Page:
While a shift to vote-by-mail sounds like a nice and fair idea, “In a perfect world,” said Common Causes’s Lewis, “you wouldn’t switch suddenly to vote-by-mail.” Usually, when states transition from primarily in-person voting to complete vote-by-mail, there is a transition period of a few years. Sudden implementation is difficult and will inevitably leave some voters disenfranchised, Lewis noted, especially those needing in-person accommodations. For example, a visually impaired voter might not be able to read or mark a ballot without assistance. At in-person voting, specially adapted machines allow that voter to cast a ballot unassisted. 

What’s the impact of all this? 

“In the end, making that decision will have saved lives and — assuming that voting is allowed to go forward in some form — fewer people will have been disenfranchised than otherwise would have been the case,” said Lewis. “If this had gone on as planned, think about the volume of people who would not have been able to vote without putting their health at risk. I think the governor and the Secretary of State are right when they say people shouldn’t have to choose between their health and their right to vote.”

Per Coyle, if Ohio does not hold a make-up Election Day, hundreds of thousands of Ohioans will be prevented from exercising their right to vote. Levies that communities desperately need could fail. And voters will not have a chance to weigh-in on competitive primary elections for Congress, Statehouse, sheriff, and more.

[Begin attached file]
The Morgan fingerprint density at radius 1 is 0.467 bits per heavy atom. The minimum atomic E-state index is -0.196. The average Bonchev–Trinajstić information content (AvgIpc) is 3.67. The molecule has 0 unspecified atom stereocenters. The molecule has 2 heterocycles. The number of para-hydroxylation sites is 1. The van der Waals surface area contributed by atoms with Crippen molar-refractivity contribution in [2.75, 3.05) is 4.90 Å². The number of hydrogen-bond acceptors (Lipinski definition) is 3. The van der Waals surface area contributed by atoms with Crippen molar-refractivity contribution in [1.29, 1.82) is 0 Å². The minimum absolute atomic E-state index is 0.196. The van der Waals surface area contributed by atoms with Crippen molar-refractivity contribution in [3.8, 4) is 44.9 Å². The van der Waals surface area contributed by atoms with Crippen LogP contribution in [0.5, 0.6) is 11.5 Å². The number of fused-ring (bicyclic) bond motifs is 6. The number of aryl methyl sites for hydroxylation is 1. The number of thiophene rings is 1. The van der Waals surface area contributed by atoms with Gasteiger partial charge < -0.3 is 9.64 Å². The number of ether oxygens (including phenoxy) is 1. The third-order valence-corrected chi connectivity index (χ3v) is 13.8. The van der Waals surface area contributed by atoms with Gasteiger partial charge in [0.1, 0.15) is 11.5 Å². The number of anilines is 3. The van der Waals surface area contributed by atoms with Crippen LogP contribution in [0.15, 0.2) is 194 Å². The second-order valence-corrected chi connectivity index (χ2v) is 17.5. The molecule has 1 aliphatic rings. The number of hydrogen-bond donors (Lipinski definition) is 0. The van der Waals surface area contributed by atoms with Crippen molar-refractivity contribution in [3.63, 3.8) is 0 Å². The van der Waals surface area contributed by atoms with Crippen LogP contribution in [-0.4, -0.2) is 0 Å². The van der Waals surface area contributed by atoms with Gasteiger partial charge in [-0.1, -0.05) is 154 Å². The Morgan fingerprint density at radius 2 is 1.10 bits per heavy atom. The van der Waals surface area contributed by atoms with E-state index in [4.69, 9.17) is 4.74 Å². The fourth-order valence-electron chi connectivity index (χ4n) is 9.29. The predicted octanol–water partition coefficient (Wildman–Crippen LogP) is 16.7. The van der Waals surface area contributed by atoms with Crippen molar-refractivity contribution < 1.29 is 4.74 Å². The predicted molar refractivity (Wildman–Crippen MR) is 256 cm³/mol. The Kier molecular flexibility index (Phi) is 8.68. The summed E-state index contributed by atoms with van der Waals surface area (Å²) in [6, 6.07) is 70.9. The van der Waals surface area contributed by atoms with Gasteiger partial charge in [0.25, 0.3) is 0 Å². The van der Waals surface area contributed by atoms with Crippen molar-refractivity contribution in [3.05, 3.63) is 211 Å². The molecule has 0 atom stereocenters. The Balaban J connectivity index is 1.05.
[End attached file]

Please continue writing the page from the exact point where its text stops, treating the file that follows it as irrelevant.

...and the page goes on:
Next steps: We still need to advocate for a fair election

Mobilize the Vote organizer Sue Dean-Dyke said Ohioans need to make their voices heard. “Put pressure on the state legislature and be public about your opinion,” said Dean-Dyke. Without constituent pressure, the state legislature has no reason to expedite the transition to vote-by-mail. 

  1. Get ready to vote. If you have not yet voted, go online at and request a ballot today. If you have an absentee ballot, hold it until a solution has been finalized so your postmark will be valid.
  2. Voice your concern to those with legislative power. Send an email or make a phone call insisting that the Statehouse vote on a make-up Primary Election Day. Ohio House Speaker Larry Householder (614-466-2500 or; Ohio Senate President Larry Obhof (614-466-7505 or; Contact the primary candidates on your ballot, as they are eager to connect with voters while the election is pending.
  3. Share this article via social media/text/email to increase awareness and encourage ongoing advocacy. You can also write a letter to the editor. Sharing a personal story can have a powerful impact in times like this.
  4. Stay informed. In addition to the groups listed above, we recommend following these reliable sources of information: The League of Women Voters, State Representative Emilia Sykes; State Senator Kenny Yuko; How Things Work at the Ohio Statehouse.
    Photo credit: Hattie Nichols. Thank you!